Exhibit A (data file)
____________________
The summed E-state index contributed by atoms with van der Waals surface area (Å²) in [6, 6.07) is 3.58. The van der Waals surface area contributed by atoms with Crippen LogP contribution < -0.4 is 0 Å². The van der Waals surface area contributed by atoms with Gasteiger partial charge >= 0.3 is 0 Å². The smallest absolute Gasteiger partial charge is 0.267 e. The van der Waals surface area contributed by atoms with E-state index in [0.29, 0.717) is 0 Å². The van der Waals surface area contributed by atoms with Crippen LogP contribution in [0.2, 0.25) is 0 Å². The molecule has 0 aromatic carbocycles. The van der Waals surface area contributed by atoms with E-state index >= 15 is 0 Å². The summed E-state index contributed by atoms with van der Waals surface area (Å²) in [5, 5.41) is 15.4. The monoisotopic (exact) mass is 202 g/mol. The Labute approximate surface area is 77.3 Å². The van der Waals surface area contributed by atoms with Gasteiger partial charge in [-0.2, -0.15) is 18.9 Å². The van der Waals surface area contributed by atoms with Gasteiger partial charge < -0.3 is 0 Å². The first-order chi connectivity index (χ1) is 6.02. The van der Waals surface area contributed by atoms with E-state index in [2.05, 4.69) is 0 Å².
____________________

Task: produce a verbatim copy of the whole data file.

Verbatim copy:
The summed E-state index contributed by atoms with van der Waals surface area (Å²) in [6, 6.07) is 3.58. The van der Waals surface area contributed by atoms with Crippen LogP contribution < -0.4 is 0 Å². The van der Waals surface area contributed by atoms with Gasteiger partial charge >= 0.3 is 0 Å². The smallest absolute Gasteiger partial charge is 0.267 e. The van der Waals surface area contributed by atoms with E-state index in [0.29, 0.717) is 0 Å². The van der Waals surface area contributed by atoms with Crippen LogP contribution in [0.2, 0.25) is 0 Å². The molecule has 0 aromatic carbocycles. The van der Waals surface area contributed by atoms with E-state index >= 15 is 0 Å². The summed E-state index contributed by atoms with van der Waals surface area (Å²) in [5, 5.41) is 15.4. The monoisotopic (exact) mass is 202 g/mol. The Labute approximate surface area is 77.3 Å². The van der Waals surface area contributed by atoms with Gasteiger partial charge in [-0.2, -0.15) is 18.9 Å². The van der Waals surface area contributed by atoms with Gasteiger partial charge < -0.3 is 0 Å². The first-order chi connectivity index (χ1) is 6.02. The van der Waals surface area contributed by atoms with E-state index in [2.05, 4.69) is 0 Å².